Most common joke from guests:
Them: “So, what’s it like to be an elevator operator? Must be a lot of UPS AND DOWNS!!” *followed by prideful cackling*
Me (silently to myself): “Just smile and nod, just smile and nod, just smile and nod . . .”
Do you have any other “special skills?”
One of my favorite learned skills from a show I have acquired is a no-handed pogo stick! I played Roberta in Zanna, Don’t! three summers in a row during Pride back home in Seattle. The first summer, they had me learn how to bounce on a pogo stick for one of the songs. When the show was brought back by popular demand the following summer, I felt like I had to up my new party trick, so I went to doing the pogo choreography with one hand! Then when we were brought back again for a third magical summer, I felt the pressure to up my game even more, so I figured out how to bounce on beat on a pogo stick with both hands in the air! It took a ton of inner thigh work . . . and completely letting go of the fear of falling in front of hundreds of people! ;)
Where did you study at?
I went to Cornish College of the Arts in Seattle, WA and received a BFA in Theater with a Performing Arts emphasis
Cornish is like a conservatory program with intimate class sizes and teachers who are all working professionals in their field. My freshman Theater Department class had around 80 people and a little less than 30 of us completed the full four years and graduated. It was a very intensive program, but it’s exactly where I needed to be at that point in my life and I am so grateful for my experience there.
What are some goals you hope to achieve?
I LOVE working on new works and have been a part of so many amazing shows while they were in early development (most notably Pretty Woman before it went to Broadway). I would love to work on a show from its early stages, get to create my own character and voice, and go with it to a full scale production – or, if we’re talking “reach for the stars” dreams – to Broadway!
What do you love most about what you do?
The people. The people, the people, the people. There is, of course, nothing like the rush of being able to stand center stage, bear your soul to the audience, and belt your heart out – but those magical moments wouldn’t happen without the people. It truly “takes a village,” and it’s so gratifying to collectively create something and experience it come to life and work out in such a raw, personal, and exciting way.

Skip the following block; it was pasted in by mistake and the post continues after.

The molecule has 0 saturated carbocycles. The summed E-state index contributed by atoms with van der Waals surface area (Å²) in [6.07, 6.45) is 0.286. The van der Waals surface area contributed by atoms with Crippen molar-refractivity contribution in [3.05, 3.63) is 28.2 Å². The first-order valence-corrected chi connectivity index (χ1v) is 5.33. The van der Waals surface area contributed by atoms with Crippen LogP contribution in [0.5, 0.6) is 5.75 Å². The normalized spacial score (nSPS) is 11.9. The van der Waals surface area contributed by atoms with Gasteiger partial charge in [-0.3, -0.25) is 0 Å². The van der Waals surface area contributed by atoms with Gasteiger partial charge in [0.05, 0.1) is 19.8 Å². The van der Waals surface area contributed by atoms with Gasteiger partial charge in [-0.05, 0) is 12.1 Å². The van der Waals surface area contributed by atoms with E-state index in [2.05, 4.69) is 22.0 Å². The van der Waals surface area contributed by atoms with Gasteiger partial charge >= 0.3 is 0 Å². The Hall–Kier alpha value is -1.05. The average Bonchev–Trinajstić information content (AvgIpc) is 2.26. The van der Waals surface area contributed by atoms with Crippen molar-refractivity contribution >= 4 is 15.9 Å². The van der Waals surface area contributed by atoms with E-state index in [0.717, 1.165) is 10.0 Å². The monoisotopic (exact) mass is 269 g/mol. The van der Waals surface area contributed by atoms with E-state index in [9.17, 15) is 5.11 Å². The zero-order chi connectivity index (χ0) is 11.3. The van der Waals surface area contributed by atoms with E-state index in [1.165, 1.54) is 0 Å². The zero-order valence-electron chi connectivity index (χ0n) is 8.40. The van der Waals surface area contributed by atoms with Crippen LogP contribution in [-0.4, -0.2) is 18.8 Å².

Every show I work on, it feels like you get to meet a whole new round of people who instantly become your best friends. Who inspire you, challenge you, make you better. The arts community is so beautiful and powerful. I truly love and miss getting to create in person with everyone!
What inspires you?
My family, who have taught me so much about resilience and unconditional love.
If you could name one point in time when everything changed for you, what was it?
Before the tour of The Little Mermaid even started, I had received some hurtful and negative comments about me, an Asian actor, playing Ariel. For the first half of tour, I lived with the “water off a duck’s back” motto and decided that the best thing for me to do was ignore the bullies and focus on my work. Then, on a Monday off in Memphis, TN (almost exactly this time 3 years ago, actually!), I went with a couple of cast mates to the Civil Rights Museum. For hours, I walked through the museum while reading, learning, and feeling so much pain and anger about how all of THIS happened, and we were still dealing with so much racism in our country. Then, at the end of the museum, you walk by Martin Luther King’s room at the Lorraine Motel and then stand just feet away from where he was shot.
It was in those moments that I knew I HAD to speak up, that I too, had to do my part to combat and speak against racism. How could I not when I stood where Martin Luther King Jr. stood? When I was standing feet from where he died, fighting for justice? It was truly an eye opening, humbling, and life changing experience for me.
Is there anything else you would like to share about yourself?
I am an advocate for being kind. I implore all of us to lead with compassion, an open heart, and kindness to ourselves and to others.
To find out more about Diana, please visit her at:
Instagram and Twitter: @dianahuey